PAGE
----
Zabelle Boyajian was a prominent Armenian painter, writer and translator. She was born in 1873 in Diyarbakir, in the days of the Ottoman Empire. Her father was the British Vice-Consul Baron Thomas Boyajian. Her mother Catherine Rogers was a descendant of the English poet Samuel Rogers. The murder of her father during the Hamidian massacres was a life-changing event. Boyajian moved to London with her brother and mother, where she spent most of her life. She studied at the Slade School of Fine Art, where she started writing and illustrating her own books. She became an active member of the Armenian community and significant driving force behind cultural life and fundraising during WW1. She was very close to the family of Raffi, the famous Armenian novelist: she had a close lifelong friendship with Anna, Raffi’s wife, and worked closely with his son Aram in the Armenian Association of London. She promoted Raffi’s work through reading events and translating and publishing his novels. She also contributed to Aram Raffi’s Land of Armenia, by translating Armenian hymns into English. Her most significant work is the beautifully illustrated anthology Armenian Legends and Poems, with an introduction by Viscount James Bryce and a concluding essay by Aram Raffi on the history of Armenian literature. Scholars have selected this work as culturally significant and a part of the knowledge base of civilisation. It is a collection of translations of Armenian literature from the middle ages, passages from the Movses of Khorene, a fifth-century Armenian historian, and poetry from the nineteenth century. Boyajian created the illustrations and was the anthologist and translator for many of the poems in this volume. All the proceeds of the book went to the Lord Mayor’s Fund in order to help the Armenian refugees.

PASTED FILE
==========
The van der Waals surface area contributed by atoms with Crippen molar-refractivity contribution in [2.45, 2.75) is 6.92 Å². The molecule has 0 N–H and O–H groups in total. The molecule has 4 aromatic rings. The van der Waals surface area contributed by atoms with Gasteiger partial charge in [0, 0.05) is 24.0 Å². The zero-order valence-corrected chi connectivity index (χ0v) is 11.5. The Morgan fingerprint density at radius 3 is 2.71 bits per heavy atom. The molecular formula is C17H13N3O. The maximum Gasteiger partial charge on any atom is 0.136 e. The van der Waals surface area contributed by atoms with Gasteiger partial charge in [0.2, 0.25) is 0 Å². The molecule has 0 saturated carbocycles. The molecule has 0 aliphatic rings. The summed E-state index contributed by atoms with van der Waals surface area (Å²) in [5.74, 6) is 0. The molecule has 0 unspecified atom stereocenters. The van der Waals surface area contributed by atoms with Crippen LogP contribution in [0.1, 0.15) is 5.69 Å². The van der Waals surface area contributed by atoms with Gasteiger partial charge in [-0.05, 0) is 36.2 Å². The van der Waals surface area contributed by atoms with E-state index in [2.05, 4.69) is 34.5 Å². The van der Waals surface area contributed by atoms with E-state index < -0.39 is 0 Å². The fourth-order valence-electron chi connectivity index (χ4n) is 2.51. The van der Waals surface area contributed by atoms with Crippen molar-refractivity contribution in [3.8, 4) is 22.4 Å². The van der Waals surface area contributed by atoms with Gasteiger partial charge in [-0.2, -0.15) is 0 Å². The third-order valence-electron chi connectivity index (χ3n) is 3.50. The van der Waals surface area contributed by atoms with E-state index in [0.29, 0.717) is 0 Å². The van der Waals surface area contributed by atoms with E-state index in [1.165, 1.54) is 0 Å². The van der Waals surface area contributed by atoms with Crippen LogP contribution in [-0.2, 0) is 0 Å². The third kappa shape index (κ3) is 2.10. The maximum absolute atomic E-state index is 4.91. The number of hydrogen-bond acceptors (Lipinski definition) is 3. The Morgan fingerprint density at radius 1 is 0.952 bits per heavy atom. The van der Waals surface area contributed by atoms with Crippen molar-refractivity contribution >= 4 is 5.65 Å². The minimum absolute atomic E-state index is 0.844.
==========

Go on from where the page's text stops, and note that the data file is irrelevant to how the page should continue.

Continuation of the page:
Lord Bryce said in the introduction: “Severed for many centuries from Western Europe by the flood of Turkish barbarism which descended upon their country in the Middle Ages, and subjected for the last two generations to oppressions and cruelties such as few civilised people have ever had to undergo, the Armenians have been less known to Englishmen and Frenchmen than their remarkable qualities and their romantic history deserve. Few among us have acquired their language, one of the most ancient forms of human speech that possess a literature. Still, fewer have studied their art or read their poetry even in translations. There is, therefore, an ample field for a book which shall present to those Englishmen and Frenchmen, whose interest in Armenia has been awakened by the sufferings to which its love of freedom and its loyalty to its Christian faith have exposed it, some account of Armenian art and Armenian poetical literature. Miss Boyajian, the authoress of this book, is the daughter of an Armenian clergyman, whom I knew and respected during the many years when he was British Vice-Consul at Diarbekir on the Tigris. She is herself a painter, a member of that group of Armenian artists some of whom have, like Aivazovsky and Edgar Chahine, won fame in the world at large, and she is well qualified to describe with knowledge as well as with sympathy the art of her own people”. She also wrote several essays on Shakespeare, Byron, and Euripides, as well as the Armenian writers Raffi, Michael Arlen and Avetik Isahakian. She wrote comparative works on English and Armenian literature and travel diaries and was a regular contributor to the monthly periodical Ararat, A Searchlight on Armenia. She also received recognition as a painter and her paintings were exhibited in London, Germany, Egypt, France, Belgium and Italy in several solo exhibitions. She died on 26 January 1957 in London.